*2 The Supreme Court held in Missouri Pacific R.R. Co. v. Elmore & Stahl, 377 U.S. 134, 137 (1964), that the Carmack Amendment, 49 U.S.C. § 14706, was intended to supersede diverse state and common law remedies against interstate carriers. See also N.Y., New Haven & Hartford R.R. Co. v. Nothnagle, 346 U.S. 128 (1953). The Ninth Circuit has subsequently clarified this holding, concluding that the Carmack Amendment entirely preempts state law as to interstate trucking where the amount in controversy exceeds $10,000. Hall v. N. Am. Van Lines, Inc., 476 F.3d 683, 688-89 (9th Cir. 2007); see also, e.g., Ga., Fla., & Ala. Ry. Co. v. Blish Milling Co., 241 U.S. 190, 195 (1916) (“[T]he question as to the proper construction of the bill of lading is a Federal question.”); Adams Express Co. v. Croninger, 226 U.S. 491, 505-06 (1913) (holding that the Carmack Amendment covers “the subject of the liability of the carrier under a bill of lading … so completely that there can be no rational doubt but that Congress intended to take possession of the subject, and supersede all state regulation with reference to it”); Hoskins v. Bekins Van Lines, 343 F.3d 769, 778 (5th Cir. 2003) (“Congress intended for the Carmack Amendment to provide the exclusive cause of action for loss or damages to goods arising from the interstate transportation of those goods by a common carrier.” (emphasis omitted)).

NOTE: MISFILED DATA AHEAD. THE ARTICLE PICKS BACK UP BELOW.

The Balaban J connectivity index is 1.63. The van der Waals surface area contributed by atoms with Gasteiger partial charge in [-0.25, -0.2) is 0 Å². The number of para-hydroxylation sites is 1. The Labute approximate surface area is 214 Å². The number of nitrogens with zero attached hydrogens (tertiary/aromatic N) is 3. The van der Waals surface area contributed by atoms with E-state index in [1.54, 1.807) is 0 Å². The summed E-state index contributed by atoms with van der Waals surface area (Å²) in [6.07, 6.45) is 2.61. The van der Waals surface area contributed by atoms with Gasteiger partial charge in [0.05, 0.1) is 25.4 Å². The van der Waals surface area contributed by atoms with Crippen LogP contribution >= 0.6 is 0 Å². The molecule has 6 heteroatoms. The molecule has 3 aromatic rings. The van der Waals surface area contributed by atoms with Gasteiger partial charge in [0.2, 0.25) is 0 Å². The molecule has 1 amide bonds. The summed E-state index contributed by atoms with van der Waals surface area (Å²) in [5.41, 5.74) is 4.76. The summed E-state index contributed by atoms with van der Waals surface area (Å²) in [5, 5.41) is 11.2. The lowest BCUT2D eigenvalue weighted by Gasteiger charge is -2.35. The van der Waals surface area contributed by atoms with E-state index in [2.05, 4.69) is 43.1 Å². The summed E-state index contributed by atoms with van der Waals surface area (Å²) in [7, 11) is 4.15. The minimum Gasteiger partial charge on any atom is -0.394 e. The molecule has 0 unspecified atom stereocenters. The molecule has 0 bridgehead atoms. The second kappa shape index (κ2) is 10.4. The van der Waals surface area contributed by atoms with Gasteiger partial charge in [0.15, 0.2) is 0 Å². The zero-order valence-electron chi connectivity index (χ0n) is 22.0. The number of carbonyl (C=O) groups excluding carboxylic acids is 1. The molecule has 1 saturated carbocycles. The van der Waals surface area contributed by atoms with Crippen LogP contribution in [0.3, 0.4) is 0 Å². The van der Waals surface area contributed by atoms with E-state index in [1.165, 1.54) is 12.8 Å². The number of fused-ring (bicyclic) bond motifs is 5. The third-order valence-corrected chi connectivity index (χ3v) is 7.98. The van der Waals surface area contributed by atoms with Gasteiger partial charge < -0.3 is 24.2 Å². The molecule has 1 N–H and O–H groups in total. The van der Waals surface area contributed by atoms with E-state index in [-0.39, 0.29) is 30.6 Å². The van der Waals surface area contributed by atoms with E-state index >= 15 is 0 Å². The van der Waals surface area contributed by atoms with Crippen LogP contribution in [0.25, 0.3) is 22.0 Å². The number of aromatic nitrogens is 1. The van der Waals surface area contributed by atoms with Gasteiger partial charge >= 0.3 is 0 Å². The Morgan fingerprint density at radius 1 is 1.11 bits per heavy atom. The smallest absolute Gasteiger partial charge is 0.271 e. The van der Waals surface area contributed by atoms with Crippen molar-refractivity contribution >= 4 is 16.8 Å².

There is no dispute that this case involves the transport of goods by a motor carrier and has an amount in controversy exceeding $10,000. (Compl. at 4, ECF No. 1.) The only remaining issue is whether the trucking at issue was interstate.


Although Plaintiff’s complaint does not indicate the nature of the trucking at issue, Defendant has produced evidence showing that it was interstate. (Glass Aff., ECF No. 18.) Defendant obtained numbers corresponding with bills of lading from Plaintiff and then used those bills of lading to find the corresponding itineraries. (Id. ¶¶ 2-6.) In examining those itineraries, Defendant found trips which began in Illinois, Pennsylvania, and Georgia and ended with deliveries in California. (Glass Aff. Ex. A–D.) The Court finds this evidence is sufficient to show that the transport was interstate and that this case is entirely preempted by the Carmack Amendment.




In light of the foregoing, the Court DENIES Plaintiff’s motion to remand. (ECF No. 11.)




All Citations

Slip Copy, 2017 WL 3317812





Having carefully considered the papers filed in support of and in opposition to the instant motion, the Court deems the matter appropriate for decision without oral argument. Fed. R. Civ. P. 78; L.R. 7-15.